Dynaudio’s Modular ‘Studio’ Speakers Go Anywhere, Even Split Between Studs

At ISE 2018, Dynaudio showcases new Studio Series in-wall speakers, with tweeter and woofer modules that can be installed any place, in any direction, with custom-cut grilles to provide symmetry.

Dynaudio’s Modular ‘Studio’ Speakers Go Anywhere, Even Split Between Studs

At ISE 2018, Dynaudio's Brian Kjaer demonstrates the modularity of the new Studio Series in-wall speakers, featuring interchangeable midrange/tweeter and woofer modules.

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When it comes to TV sound, Dynaudio doesn’t care about the size of the display or where the studs may fall. The Danish company’s custom-oriented Studio Series suits any situation with modular loudspeakers that can be mixed, matched and separated by studs, with custom-cut grilles to match the size of the screen or the listening space.

Even though the demo at ISE 2018 is static, it’s nevertheless impressive for A/V pros who care about aesthetics and ease of installation. Any dealer who has heard Dynaudio in its other guises should trust the new Custom Studio in-walls sound just as good.

I heard them not long ago in the company’s offices with a small group of audiophiles who confirmed my non-discerning audio judgment: These things sound great.

If you take the sonic quality as a given, you can move on to the novel design – just throw a variety of Studio Serie s modules in the van and you’re ready for any architectural or aural contingency.

The S4-LCR series includes in-ceiling and rectangular in-wall speakers in both 6.5-inch and 8-inch models. For each size, there's a S4-LCRMT mid/tweeter module and a S4-LCRW woofer (LCR65W, LCR80W).

Any arrangement is fair game, with speakers and tweeters positioned anywhere in the array – left, right, center, horizontal, vertical, sideways, upside down or split between studs.

All of the modules mount into their frames with no special tools required; integrated counter-springs prevent sonic vibrations.

The speakers employ the same materials and technologies that make Dynaudio speakers famous: softdome tweeters, MSP cones and large aluminum voice coils.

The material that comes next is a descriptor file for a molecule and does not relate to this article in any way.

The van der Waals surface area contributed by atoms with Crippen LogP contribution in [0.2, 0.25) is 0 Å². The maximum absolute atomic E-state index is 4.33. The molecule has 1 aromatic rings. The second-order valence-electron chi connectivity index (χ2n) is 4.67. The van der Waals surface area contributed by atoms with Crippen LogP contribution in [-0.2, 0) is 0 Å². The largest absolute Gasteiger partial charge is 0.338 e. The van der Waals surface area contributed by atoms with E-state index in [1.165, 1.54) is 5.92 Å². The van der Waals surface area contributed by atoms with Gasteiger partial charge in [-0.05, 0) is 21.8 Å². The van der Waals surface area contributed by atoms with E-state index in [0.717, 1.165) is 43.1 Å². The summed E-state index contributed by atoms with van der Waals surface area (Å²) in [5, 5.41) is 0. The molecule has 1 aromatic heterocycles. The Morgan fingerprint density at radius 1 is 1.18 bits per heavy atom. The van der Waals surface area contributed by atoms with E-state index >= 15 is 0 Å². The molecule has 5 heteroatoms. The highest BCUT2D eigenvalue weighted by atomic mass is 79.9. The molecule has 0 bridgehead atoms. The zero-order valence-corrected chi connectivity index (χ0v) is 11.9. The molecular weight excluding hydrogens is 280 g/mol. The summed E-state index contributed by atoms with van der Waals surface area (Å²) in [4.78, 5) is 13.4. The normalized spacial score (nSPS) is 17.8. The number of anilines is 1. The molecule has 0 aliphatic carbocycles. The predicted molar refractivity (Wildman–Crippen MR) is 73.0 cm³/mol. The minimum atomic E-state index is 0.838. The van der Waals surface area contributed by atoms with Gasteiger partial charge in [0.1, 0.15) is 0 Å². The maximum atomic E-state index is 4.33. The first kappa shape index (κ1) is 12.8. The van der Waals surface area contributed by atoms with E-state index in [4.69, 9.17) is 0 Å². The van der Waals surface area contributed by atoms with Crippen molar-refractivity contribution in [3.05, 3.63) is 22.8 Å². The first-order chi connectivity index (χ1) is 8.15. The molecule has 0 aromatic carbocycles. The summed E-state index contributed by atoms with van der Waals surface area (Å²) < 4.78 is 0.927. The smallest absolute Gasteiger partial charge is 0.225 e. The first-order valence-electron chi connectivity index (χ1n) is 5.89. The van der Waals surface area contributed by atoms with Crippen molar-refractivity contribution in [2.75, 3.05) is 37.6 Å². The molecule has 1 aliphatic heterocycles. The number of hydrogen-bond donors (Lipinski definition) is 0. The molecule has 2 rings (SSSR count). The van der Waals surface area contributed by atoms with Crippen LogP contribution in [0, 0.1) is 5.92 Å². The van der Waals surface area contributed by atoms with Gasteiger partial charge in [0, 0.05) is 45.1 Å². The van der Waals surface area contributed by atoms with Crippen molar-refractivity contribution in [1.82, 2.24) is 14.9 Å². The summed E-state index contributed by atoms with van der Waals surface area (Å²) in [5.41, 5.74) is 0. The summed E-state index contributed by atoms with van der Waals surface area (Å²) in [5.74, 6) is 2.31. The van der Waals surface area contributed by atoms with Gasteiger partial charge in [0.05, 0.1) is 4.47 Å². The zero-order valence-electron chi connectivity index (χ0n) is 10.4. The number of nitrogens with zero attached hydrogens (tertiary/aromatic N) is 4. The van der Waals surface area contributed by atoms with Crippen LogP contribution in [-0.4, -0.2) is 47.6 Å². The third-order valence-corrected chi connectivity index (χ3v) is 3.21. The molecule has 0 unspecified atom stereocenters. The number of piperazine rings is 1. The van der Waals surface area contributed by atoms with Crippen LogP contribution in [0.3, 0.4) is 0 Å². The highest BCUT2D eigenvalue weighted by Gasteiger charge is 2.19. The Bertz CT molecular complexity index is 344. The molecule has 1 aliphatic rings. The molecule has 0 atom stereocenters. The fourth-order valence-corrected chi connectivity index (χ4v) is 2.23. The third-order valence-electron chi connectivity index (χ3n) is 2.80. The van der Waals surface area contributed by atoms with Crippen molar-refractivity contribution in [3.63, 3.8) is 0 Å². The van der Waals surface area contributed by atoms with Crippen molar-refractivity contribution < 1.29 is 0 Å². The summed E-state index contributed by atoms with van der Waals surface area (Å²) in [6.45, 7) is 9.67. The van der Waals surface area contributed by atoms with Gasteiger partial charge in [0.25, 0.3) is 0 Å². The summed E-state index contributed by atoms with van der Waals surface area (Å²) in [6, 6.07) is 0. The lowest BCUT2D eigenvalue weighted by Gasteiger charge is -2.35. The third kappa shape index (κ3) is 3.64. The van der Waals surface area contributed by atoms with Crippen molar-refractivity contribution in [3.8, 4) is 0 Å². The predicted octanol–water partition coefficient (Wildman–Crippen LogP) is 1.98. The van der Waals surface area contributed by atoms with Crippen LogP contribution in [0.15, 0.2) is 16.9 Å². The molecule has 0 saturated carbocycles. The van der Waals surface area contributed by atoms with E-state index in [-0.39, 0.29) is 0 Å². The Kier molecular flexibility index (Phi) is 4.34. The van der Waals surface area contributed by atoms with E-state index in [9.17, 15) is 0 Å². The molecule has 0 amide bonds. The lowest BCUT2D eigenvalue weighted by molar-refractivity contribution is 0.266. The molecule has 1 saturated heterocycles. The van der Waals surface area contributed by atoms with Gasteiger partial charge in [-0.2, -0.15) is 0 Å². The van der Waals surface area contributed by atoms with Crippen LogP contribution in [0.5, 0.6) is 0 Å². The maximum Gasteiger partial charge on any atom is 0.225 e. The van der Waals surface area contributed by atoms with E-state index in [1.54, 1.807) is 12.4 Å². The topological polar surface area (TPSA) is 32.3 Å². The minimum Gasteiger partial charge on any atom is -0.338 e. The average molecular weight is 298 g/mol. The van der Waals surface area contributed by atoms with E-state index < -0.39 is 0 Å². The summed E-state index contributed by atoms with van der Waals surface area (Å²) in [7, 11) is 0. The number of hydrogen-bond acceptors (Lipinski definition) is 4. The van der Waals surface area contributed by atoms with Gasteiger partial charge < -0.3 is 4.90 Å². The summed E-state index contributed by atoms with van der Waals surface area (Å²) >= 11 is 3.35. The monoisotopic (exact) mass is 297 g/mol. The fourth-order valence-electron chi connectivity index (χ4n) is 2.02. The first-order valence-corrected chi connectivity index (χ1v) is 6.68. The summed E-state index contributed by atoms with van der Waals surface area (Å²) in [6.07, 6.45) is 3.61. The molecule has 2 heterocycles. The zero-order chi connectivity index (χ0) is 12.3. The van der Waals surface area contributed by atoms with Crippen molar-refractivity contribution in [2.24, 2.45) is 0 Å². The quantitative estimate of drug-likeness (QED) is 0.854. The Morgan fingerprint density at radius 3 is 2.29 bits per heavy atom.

Grilles attach magnetically, and they can be custom-cut to match a display or to provide symmetry in any installation.

PHOTOS: View front/rear images of Dynaudio Studio Series and Xeo

At ISE, Dynaudio senior manager Brian Kjaer said a U.S.-based fabricator will cut the grilles for quick turnaround.

Also at ISE, Dynaudio is showcasing for the first time its third-generation Xeo powered bookshelf and tower speakers (starting at $1,500). The New Xeo 10, 20 and 30 replace the outgoing Xeo 2, 4 and 6.

Previous Xeo models were all wireless, but the new versions add local connectivity, as well as an integrated aptX Bluetooth receiver for high-resolution streaming. Kjaer says the speakers feature updated acoustics including DSPs and drivers.

Check out more ISE 2018 news, products and technologies from CE Pro.

About the Author

Julie Jacobson
Julie Jacobson:

Julie Jacobson is founding editor of CE Pro, the leading media brand for the home-technology channel. She has covered the smart-home industry since 1994, long before there was much of an Internet, let alone an Internet of things. Currently she studies, speaks, writes and rabble-rouses in the areas of home automation, security, networked A/V, wellness-related technology, biophilic design, and the business of home technology. Julie majored in Economics at the University of Michigan, spent a year abroad at Cambridge University, and earned an MBA from the University of Texas at Austin. She is a recipient of the annual CTA TechHome Leadership Award, and a CEDIA Fellows honoree. A washed-up Ultimate Frisbee player, Julie currently resides in San Antonio, Texas and sometimes St. Paul, Minn. Follow on Twitter: @juliejacobson




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